Could the broader approval of medical marijuana lead to legalization of marijuana for recreational use? That's one theory put forward by cannabis activists like Morgan Fox, communications manager for the Marijuana Policy Project. Fox believes more than half of U.S. states could legalize MMJ by 2014 -- and he says the success of the Colorado model is a big reason why.
MPP may be based in Washington, D.C., but it's very involved in marijuana issues here. For instance, it's one of the organizations backing the Regulate Marijuana Like Alcohol Act of 2012, which is aiming for next year's ballot. But MPP staffers are also closely watching medical marijuana-related initiatives likely to be considered by voters elsewhere in 2012.
"Just this year alone, there are something like twelve different states considering medical marijuana regulation," he notes. "One has already added it" -- Delaware, where legislation was passed in May -- "and there may be another by the end of the year. And we'll be working with people in three or four states next year, particularly in Ohio and North Dakota."
From there, the sky's the limit. As noted in this ProCon.org post, states with pending medical marijuana legislation as of May include Ohio plus Alabama, Connecticut, Idaho, Illinois, Massachusetts, New Hampshire, New York, North Carolina and Pennsylvania. If medical marijuana is approved in each of them, they'd join sixteen states that have already legalized MMJ to form a de facto majority in the U.S. And Fox thinks it can happen.
"Politicians are notoriously behind the public on this issue," he maintains. "Medical marijuana already enjoys 70 percent support nationwide, and in some places, it's more like 80 percent."
These numbers have clearly gotten the attention of elected reps across the country, Fox believes: "After the failure or Prop. 19," the California recreational-use legalization proposal that fell short in 2010, "these states began looking at medical marijuana states, and they realized that they were able to institute these policies without the sky falling.."
Fox says Colorado is a case in point, due largely to legislation signed into law last year that set an industry structure in place a decade after voters approved Amendment 20, which legalized MMJ in Colorado.
"I think regulation is the hallmark of a really successful medical marijuana program," Fox stresses. "Without any sort of governing bodies or criteria to make sure patients and people in the industry are operating completely within state law, the system can become chaotic. But in Colorado, you have legislators willing to work with people, and cities are getting a lot of tax money and additional revenue from these establishments. That's why Colorado is really a shining example of what can happen when people aren't afraid to embrace this industry."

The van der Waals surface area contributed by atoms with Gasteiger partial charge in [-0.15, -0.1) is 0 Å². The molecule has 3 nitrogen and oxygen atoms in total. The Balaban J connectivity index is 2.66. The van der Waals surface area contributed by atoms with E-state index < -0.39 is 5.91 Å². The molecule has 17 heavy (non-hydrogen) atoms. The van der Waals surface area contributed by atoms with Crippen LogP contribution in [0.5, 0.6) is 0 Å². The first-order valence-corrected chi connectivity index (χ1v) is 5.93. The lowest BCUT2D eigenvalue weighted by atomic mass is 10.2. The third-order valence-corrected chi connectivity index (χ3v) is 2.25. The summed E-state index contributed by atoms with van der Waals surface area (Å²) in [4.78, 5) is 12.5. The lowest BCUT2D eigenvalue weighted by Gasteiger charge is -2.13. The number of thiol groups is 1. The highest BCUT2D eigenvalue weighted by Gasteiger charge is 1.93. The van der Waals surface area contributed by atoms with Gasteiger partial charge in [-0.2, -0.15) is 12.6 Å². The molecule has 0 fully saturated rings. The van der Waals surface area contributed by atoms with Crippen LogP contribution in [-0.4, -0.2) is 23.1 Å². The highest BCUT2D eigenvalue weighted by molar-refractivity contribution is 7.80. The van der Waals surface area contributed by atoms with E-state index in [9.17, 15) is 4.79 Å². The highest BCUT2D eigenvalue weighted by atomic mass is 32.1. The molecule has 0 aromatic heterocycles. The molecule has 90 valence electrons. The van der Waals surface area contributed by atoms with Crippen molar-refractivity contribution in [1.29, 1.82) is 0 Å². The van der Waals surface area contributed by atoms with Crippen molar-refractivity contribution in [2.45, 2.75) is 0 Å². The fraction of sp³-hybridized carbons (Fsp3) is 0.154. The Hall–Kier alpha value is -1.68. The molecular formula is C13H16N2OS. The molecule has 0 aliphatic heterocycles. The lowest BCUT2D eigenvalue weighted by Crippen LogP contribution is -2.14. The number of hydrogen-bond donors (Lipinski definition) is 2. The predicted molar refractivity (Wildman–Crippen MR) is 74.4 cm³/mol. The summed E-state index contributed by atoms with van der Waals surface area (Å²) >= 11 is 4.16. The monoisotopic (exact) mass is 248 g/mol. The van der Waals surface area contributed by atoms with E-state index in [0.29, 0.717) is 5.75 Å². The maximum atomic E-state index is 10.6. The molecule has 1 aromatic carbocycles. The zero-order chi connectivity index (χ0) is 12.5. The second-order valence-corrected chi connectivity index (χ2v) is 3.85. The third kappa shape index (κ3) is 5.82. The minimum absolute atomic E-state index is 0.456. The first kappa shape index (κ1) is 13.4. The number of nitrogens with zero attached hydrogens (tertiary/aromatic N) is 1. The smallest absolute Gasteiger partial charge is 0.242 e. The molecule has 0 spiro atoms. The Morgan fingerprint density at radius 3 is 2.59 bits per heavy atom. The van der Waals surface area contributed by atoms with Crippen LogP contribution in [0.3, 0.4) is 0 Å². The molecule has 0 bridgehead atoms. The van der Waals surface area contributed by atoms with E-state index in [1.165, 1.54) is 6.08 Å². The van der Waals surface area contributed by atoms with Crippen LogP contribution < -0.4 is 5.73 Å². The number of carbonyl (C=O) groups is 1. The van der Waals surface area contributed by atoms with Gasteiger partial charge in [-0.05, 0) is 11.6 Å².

Could the momentum be slowed by Justice Department warnings about possible raids of large-scale medical marijuana operations? Fox concedes that "it could dissuade some of them -- but it really shouldn't. If you look at the track record of the Department of Justice under the Obama administration, there have been some raids, but for the most part, they've respected state laws, especially in states where there are clear regulations" -- like Colorado. "So I'd suggest states go ahead and set up regulations for their industry, which should protect patients and the industry, too."
He adds that going after the medical marijuana biz in a place like Colorado "would be an overkill move by the Department of Justice" that's very unlikely to happen, "especially in a year before an election."
Would the approval of medical marijuana by more than half of U.S. states create momentum for the rescheduling of cannabis on a federal level and perhaps decriminalization or legalization regarding recreational use? Possibly, Fox argues.
"Politicians understand a clear legal majority," he says. "And in the Senate, there would be majority representation of constituencies that have legal medical marijuana and supported it. And that would definitely be of assistance for getting laws passed on a federal level once it got to the Senate."
If something like that happens, Colorado's grand medical marijuana experiment could be a big reason why.
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